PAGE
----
Uploaded Assignments: There will be some topics where you will be expected to upload a file. I intend to grade these assignments and provide feedback within two days after their due dates. The weighted score for each assignment depends on its complexity.
Exams: There will be two exams, equally weighted and delivered electronically. You do not need to take these exams at the university testing center. Each exam will cover only the materials that we have covered in each half of the semester. These exams timed, 2-hours long, one attempt, but you will have a period of at least 24 hours (often more) to decide when to begin. They are designed to take one hour, but two hours are allowed to satisfy all accommodations. Exams must be taken individually, and there will be severe consequences for those who do not follow this rule. The best way to make sure that you don't appear to be "cheating" is to make sure that no other student is in sight of you. Exams are open-book, open-notes, and you are encouraged to use Excel. Your exam grade will be posted immediately upon completion of the exam as the multiple-choice questions are self-grading. At my discretion, I can ask you to find an instructor or administrator from a university to proctor your exam.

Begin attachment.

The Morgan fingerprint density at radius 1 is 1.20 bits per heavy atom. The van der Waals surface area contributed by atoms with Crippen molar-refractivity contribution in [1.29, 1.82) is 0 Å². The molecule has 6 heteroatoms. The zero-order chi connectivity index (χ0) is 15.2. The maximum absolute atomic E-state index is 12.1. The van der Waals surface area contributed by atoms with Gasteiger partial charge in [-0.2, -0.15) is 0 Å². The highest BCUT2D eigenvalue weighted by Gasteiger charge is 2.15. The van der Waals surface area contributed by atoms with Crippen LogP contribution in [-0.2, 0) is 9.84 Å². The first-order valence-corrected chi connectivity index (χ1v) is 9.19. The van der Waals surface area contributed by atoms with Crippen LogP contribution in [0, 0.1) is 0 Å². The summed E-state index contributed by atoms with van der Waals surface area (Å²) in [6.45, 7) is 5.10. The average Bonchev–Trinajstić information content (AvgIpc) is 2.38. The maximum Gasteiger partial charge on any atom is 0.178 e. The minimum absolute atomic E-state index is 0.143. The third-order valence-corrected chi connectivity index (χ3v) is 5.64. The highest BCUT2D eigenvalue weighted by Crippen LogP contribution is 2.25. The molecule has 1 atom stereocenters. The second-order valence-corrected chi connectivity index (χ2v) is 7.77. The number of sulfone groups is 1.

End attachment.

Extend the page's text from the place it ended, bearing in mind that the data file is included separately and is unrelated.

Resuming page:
Bonus Points: Occasionally, I provide bonus exercises, shown as "Bonus" in Moodle. Bonus exercises are always optional, and they are additional points within its own grade category. In the spirit of quality and continuous improvement, whenever you are the first student to identify an administrative error about any component of this course, you will receive one (1) bonus point. These bonus points can amount to up to 2% improvement to your overall grade.